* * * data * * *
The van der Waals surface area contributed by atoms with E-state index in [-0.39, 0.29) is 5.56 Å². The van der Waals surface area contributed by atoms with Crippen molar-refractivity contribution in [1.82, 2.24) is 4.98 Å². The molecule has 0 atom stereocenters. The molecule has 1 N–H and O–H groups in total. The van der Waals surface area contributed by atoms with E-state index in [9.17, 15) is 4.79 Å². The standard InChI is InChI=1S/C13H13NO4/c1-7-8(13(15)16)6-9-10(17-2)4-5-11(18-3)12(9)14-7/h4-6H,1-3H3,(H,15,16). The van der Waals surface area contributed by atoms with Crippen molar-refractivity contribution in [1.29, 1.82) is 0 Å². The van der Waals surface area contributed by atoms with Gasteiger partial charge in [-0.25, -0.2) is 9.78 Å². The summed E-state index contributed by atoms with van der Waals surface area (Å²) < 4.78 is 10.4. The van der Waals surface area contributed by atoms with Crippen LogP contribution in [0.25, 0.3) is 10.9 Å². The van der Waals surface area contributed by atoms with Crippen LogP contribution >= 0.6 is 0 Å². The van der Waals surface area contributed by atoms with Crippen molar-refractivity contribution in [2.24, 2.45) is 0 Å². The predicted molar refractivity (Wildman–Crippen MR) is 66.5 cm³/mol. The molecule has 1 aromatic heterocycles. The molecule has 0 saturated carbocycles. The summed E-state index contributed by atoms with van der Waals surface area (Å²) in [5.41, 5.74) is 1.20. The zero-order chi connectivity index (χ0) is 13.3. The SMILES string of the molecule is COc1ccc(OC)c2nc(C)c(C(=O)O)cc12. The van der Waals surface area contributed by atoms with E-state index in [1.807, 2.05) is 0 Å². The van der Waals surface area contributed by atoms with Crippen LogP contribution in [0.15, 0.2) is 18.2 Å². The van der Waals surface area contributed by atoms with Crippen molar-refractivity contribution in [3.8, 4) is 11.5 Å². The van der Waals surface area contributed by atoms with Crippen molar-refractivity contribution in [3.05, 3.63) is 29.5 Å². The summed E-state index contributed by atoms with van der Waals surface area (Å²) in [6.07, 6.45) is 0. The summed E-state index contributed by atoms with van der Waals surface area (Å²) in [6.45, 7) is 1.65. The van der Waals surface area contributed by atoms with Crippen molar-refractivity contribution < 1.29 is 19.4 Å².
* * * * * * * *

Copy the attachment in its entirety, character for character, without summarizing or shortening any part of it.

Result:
The van der Waals surface area contributed by atoms with E-state index in [-0.39, 0.29) is 5.56 Å². The van der Waals surface area contributed by atoms with Crippen molar-refractivity contribution in [1.82, 2.24) is 4.98 Å². The molecule has 0 atom stereocenters. The molecule has 1 N–H and O–H groups in total. The van der Waals surface area contributed by atoms with E-state index in [9.17, 15) is 4.79 Å². The standard InChI is InChI=1S/C13H13NO4/c1-7-8(13(15)16)6-9-10(17-2)4-5-11(18-3)12(9)14-7/h4-6H,1-3H3,(H,15,16). The van der Waals surface area contributed by atoms with Crippen molar-refractivity contribution in [1.29, 1.82) is 0 Å². The van der Waals surface area contributed by atoms with Gasteiger partial charge in [-0.25, -0.2) is 9.78 Å². The summed E-state index contributed by atoms with van der Waals surface area (Å²) < 4.78 is 10.4. The van der Waals surface area contributed by atoms with Crippen LogP contribution in [0.25, 0.3) is 10.9 Å². The van der Waals surface area contributed by atoms with Crippen LogP contribution >= 0.6 is 0 Å². The van der Waals surface area contributed by atoms with Crippen molar-refractivity contribution in [2.24, 2.45) is 0 Å². The predicted molar refractivity (Wildman–Crippen MR) is 66.5 cm³/mol. The molecule has 1 aromatic heterocycles. The molecule has 0 saturated carbocycles. The summed E-state index contributed by atoms with van der Waals surface area (Å²) in [5.41, 5.74) is 1.20. The zero-order chi connectivity index (χ0) is 13.3. The SMILES string of the molecule is COc1ccc(OC)c2nc(C)c(C(=O)O)cc12. The van der Waals surface area contributed by atoms with E-state index in [1.807, 2.05) is 0 Å². The van der Waals surface area contributed by atoms with Crippen LogP contribution in [0.15, 0.2) is 18.2 Å². The van der Waals surface area contributed by atoms with Crippen molar-refractivity contribution in [3.8, 4) is 11.5 Å². The van der Waals surface area contributed by atoms with Crippen molar-refractivity contribution in [3.05, 3.63) is 29.5 Å². The summed E-state index contributed by atoms with van der Waals surface area (Å²) in [6.07, 6.45) is 0. The summed E-state index contributed by atoms with van der Waals surface area (Å²) in [6.45, 7) is 1.65. The van der Waals surface area contributed by atoms with Crippen molar-refractivity contribution < 1.29 is 19.4 Å².